While Turreau was thus devastating La Vendée, where were Larochejacquelein, Stofflet, and Charette? Had they forgotten their country and its cause—were they deaf to her cries of distress? Charette still fought in the depths of the Marais; Stofflet in the recesses of the Bocage; but Larochejacquelein, the young, the brave, the chivalrous, the peasants’ idol and the terror of their foes, lay stiff and cold in a soldier’s grave. He was treacherously slain by two republicans, whose lives he had spared. On the 28th of January he met and defeated the enemy near Chollet. After the battle, he found two grenadiers hiding behind a hedge. He advanced towards them, crying, “Surrender, and you shall have quarter!” They cast themselves upon their knees, and when he was at barrel’s length from them, one of them shot him through the head. So died Henri de Larochejacquelein, aged only twenty-two. Other chieftains may have displayed more judgment, and others more piety; but none were so brave, none so noble-hearted as he. He was the type of all that was heroic and high-minded and generous; and well might the unhappy survivors exclaim, as they laid him in his grave, “At last it may be said with truth that La Vendée is no more.”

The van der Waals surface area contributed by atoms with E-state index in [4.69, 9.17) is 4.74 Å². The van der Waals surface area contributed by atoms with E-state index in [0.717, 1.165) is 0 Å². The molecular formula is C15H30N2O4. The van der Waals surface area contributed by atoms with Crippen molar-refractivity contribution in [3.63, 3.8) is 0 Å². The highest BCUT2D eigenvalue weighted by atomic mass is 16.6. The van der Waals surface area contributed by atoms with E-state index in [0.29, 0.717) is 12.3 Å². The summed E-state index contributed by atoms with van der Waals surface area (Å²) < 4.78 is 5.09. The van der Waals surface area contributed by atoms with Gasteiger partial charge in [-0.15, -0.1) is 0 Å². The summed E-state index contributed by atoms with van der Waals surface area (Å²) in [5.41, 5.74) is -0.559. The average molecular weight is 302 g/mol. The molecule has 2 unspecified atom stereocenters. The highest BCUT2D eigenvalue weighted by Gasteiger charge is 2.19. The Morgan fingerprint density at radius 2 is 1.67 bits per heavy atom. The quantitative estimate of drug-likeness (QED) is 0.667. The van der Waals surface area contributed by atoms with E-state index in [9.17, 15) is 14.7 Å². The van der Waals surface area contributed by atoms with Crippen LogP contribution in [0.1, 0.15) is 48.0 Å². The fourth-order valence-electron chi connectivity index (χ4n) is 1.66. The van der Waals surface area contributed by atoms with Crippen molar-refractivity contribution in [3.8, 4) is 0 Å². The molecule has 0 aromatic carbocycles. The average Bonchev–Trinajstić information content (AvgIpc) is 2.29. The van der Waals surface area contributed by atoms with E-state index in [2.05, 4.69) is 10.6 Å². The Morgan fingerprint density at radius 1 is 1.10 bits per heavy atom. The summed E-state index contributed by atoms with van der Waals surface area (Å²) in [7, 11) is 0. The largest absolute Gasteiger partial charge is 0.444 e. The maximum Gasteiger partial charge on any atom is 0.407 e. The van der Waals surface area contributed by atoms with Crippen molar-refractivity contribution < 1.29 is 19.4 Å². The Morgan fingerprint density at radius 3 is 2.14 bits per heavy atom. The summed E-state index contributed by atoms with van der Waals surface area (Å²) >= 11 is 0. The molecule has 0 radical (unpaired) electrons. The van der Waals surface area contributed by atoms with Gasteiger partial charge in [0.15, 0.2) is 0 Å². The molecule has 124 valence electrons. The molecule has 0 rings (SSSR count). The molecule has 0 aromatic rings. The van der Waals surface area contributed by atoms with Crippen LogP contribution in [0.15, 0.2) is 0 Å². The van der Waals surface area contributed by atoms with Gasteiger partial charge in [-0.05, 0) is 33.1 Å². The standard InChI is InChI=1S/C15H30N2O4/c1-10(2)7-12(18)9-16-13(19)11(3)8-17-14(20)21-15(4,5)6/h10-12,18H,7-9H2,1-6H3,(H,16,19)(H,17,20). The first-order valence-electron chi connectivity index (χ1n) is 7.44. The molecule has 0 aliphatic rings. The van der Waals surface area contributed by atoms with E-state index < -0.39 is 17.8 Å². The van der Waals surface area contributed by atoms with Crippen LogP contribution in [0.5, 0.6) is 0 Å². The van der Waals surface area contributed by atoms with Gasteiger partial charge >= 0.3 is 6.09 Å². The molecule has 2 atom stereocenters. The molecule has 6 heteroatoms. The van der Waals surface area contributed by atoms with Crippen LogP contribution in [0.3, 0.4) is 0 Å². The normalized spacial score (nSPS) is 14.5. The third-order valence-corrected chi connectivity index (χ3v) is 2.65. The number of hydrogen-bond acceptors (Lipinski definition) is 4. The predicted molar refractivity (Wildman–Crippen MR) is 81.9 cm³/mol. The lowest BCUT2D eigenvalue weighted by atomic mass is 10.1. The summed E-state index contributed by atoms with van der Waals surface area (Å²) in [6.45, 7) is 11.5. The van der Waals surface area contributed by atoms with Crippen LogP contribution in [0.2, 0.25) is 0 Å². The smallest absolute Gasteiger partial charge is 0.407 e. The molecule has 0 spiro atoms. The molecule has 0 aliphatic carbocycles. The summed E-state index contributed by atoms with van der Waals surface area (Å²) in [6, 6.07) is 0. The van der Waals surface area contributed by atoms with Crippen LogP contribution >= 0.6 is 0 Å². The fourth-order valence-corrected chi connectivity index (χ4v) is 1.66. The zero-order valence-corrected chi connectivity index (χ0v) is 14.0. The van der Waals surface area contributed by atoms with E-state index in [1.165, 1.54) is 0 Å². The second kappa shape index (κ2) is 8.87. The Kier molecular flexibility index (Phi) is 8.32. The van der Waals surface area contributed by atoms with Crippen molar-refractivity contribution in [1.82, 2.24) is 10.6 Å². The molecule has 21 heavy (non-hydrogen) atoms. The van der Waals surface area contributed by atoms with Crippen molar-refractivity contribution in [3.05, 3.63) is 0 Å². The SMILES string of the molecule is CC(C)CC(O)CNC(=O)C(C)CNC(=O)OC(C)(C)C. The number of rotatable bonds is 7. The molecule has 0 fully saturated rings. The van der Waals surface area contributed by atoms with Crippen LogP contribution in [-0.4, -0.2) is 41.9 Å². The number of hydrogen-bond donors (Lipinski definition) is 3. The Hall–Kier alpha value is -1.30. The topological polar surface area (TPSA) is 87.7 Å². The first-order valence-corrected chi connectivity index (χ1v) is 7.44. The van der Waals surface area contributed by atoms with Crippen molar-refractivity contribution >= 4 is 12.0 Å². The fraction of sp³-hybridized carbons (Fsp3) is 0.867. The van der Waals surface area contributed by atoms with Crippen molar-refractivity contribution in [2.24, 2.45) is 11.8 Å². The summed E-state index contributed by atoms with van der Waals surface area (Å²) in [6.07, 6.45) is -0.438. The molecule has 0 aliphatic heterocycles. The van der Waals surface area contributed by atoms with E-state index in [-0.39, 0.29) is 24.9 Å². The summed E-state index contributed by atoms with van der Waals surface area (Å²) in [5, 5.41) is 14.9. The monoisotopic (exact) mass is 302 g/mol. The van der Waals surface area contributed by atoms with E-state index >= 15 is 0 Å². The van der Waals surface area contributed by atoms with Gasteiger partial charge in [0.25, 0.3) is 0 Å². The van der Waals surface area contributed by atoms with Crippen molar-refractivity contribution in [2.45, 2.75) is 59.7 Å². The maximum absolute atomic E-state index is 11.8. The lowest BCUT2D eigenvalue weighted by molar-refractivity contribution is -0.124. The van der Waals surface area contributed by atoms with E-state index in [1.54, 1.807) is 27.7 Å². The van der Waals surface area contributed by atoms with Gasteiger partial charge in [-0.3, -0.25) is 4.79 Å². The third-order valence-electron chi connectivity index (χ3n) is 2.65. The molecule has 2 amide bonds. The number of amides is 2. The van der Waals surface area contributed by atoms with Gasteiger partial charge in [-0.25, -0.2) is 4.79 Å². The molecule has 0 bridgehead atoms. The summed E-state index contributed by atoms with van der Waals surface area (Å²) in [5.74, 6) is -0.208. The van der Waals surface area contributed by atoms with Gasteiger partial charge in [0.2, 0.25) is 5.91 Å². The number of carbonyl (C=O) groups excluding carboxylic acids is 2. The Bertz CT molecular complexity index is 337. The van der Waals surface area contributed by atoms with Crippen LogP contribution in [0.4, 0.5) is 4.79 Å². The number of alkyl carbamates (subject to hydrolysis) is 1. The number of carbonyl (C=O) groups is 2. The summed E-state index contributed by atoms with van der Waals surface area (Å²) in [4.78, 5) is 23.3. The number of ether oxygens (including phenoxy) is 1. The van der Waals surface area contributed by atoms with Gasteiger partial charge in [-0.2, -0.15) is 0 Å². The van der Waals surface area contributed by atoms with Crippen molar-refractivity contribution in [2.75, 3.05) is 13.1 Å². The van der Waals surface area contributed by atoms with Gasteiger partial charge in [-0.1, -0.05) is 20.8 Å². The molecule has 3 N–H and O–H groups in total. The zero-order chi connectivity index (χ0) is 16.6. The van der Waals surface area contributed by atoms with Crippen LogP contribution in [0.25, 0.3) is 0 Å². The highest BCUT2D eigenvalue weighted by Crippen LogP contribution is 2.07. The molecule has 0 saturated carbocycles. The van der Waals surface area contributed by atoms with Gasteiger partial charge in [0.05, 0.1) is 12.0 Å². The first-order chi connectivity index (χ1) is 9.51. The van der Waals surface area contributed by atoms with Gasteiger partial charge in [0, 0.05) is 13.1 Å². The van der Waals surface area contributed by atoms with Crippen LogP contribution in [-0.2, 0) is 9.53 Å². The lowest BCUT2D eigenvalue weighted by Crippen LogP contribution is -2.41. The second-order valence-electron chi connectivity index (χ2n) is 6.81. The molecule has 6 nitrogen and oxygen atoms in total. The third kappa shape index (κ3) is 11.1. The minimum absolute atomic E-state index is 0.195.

He was buried secretly, lest the knowledge of his death should discourage his own soldiers and animate the enemy.
George J. Hill, The Story of the War in La Vendée and the Little Chouannerie (New York: D. & J. Sadlier & Co. n.d.), pp. 154-155.
Short Stories on Honor, Chivalry, and the World of Nobility—no. 46